[tor-dev] Feedback on obfuscating hidden-service statistics
aaron.m.johnson at nrl.navy.mil
Fri Nov 21 15:38:32 UTC 2014
> Roger's branch was a PoC that wrote stats on the log file. I don't
> think we have newer data than what is in #13192. It's unclear whether
> the relays stopped collecting statistics, or they just haven't updated
> the trac ticket.
If we could check on that and get that data, that would be really helpful. Then we could do analysis in parallel with the better extra-info implementation.
> Also, Roger's stats were counting cells from both RP and IP
> circuits. It's unclear whether we will take the same approach; atm I
> find it more reasonable to only count RP cells/circuits.
IP stats are also interesting, but I agree less so than RP stats alone.
> BTW, did Roger do the "How many HSes are there?" HSDir stats? Is there
> a ticket for that?
I am fairly sue he at least counted descriptor updates at an HSDir. I have a slide bullet saying "We estimate about 30 to 50K hidden services are updating their descriptors each day” from the kickoff meeting, and I recall Roger talking about that. Because the question is what the “dark matter” of Hidden Services consists of, that is, the 30-50K HSes less the ~1500 that are publicly available and were responding at that time.
> In any case, Roger told us that answering the questions "Approx. how
> many HSes are there?" and "How much bw is HS bw?" are the important
> parts of what we need to have by January. Our plan was to have that,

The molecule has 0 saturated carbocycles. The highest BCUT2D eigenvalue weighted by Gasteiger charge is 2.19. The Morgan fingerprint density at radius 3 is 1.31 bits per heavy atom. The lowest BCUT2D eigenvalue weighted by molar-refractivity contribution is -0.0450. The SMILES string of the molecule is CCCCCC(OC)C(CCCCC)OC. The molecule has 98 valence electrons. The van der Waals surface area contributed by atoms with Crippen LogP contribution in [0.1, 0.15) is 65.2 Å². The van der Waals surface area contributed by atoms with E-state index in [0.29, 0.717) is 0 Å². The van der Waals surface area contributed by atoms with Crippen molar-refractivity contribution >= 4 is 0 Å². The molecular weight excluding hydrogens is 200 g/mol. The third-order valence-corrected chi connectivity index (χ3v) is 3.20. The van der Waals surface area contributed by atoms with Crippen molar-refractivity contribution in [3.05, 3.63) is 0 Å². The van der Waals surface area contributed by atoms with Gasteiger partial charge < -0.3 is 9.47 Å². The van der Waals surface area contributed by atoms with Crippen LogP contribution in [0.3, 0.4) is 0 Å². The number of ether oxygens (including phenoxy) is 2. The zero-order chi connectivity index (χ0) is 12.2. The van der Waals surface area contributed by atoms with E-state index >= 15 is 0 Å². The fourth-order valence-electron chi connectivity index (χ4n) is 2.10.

> plus a document with various future statistics we might or might not
> do. Do you think that's not sufficient?
I’m not sure about “not sufficient”, but as I said, Roger already reported estimates for those last time. But I’d go with his opinion on this - it is Tor’s part of the project.
> Security review is indeed a big part. I'm not persuaded that just
> collecting all kinds of statistics from the Tor network is always good
> or helpful . I personally prefer to do this methodically and with
> sufficient time for thinking and feedback, instead of starting to
> collect various statistics in a short time. I feel that getting
> pressured about *moar statistics* is a slippery slope that leads to badness.
OK, makes sense. So let’s start tackling the hard question: what exactly do hidden services want to protect? Some questions:
1. Should HSes be able to hide that they even exist at all in the system? If so, counting the number of hidden services reduces this somewhat (up to the added noise/inaccuracy). And by the way, random noise doesn’t necessarily hide this, because over time, if you choose new noise every measurement period and the number of HSes is constant, then the average will eventually reveal the exact number. Ideas to handle this: reuse randomness (except now that reveals exactly when HSes are added or removed), round to the nearest multiple of some bucket size (although what about the one HS that puts you into the next bucket..) Doing against an active adversary (not one who just looks at your reported stats) is much harder, of course, because you need to prevent HSDirs from knowing how many real descriptors they have.
2. Should HSes be able to hide their (pseudonymous) popularity (i.e. number of users, connections per user)? If so, collecting RP cell counts already leaks averages and puts a lower bound on the max.